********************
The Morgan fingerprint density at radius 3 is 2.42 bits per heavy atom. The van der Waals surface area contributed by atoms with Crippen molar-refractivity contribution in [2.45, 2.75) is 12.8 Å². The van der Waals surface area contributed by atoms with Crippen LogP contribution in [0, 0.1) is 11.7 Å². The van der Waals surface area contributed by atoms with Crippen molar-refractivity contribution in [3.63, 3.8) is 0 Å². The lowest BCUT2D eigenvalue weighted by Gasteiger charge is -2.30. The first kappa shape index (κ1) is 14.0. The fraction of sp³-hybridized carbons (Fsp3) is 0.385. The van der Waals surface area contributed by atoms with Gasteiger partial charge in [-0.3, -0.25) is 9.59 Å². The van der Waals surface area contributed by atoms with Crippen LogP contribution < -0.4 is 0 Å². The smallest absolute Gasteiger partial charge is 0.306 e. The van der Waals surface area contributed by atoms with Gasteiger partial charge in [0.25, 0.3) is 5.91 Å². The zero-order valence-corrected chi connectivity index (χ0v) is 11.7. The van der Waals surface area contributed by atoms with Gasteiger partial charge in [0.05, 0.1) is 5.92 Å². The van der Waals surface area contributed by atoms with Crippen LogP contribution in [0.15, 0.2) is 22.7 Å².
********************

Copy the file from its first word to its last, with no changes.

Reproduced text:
The Morgan fingerprint density at radius 3 is 2.42 bits per heavy atom. The van der Waals surface area contributed by atoms with Crippen molar-refractivity contribution in [2.45, 2.75) is 12.8 Å². The van der Waals surface area contributed by atoms with Crippen LogP contribution in [0, 0.1) is 11.7 Å². The van der Waals surface area contributed by atoms with Crippen molar-refractivity contribution in [3.63, 3.8) is 0 Å². The lowest BCUT2D eigenvalue weighted by Gasteiger charge is -2.30. The first kappa shape index (κ1) is 14.0. The fraction of sp³-hybridized carbons (Fsp3) is 0.385. The van der Waals surface area contributed by atoms with Gasteiger partial charge in [-0.3, -0.25) is 9.59 Å². The van der Waals surface area contributed by atoms with Crippen LogP contribution < -0.4 is 0 Å². The smallest absolute Gasteiger partial charge is 0.306 e. The van der Waals surface area contributed by atoms with Gasteiger partial charge in [0.25, 0.3) is 5.91 Å². The zero-order valence-corrected chi connectivity index (χ0v) is 11.7. The van der Waals surface area contributed by atoms with Gasteiger partial charge in [0.05, 0.1) is 5.92 Å². The van der Waals surface area contributed by atoms with Crippen LogP contribution in [0.15, 0.2) is 22.7 Å².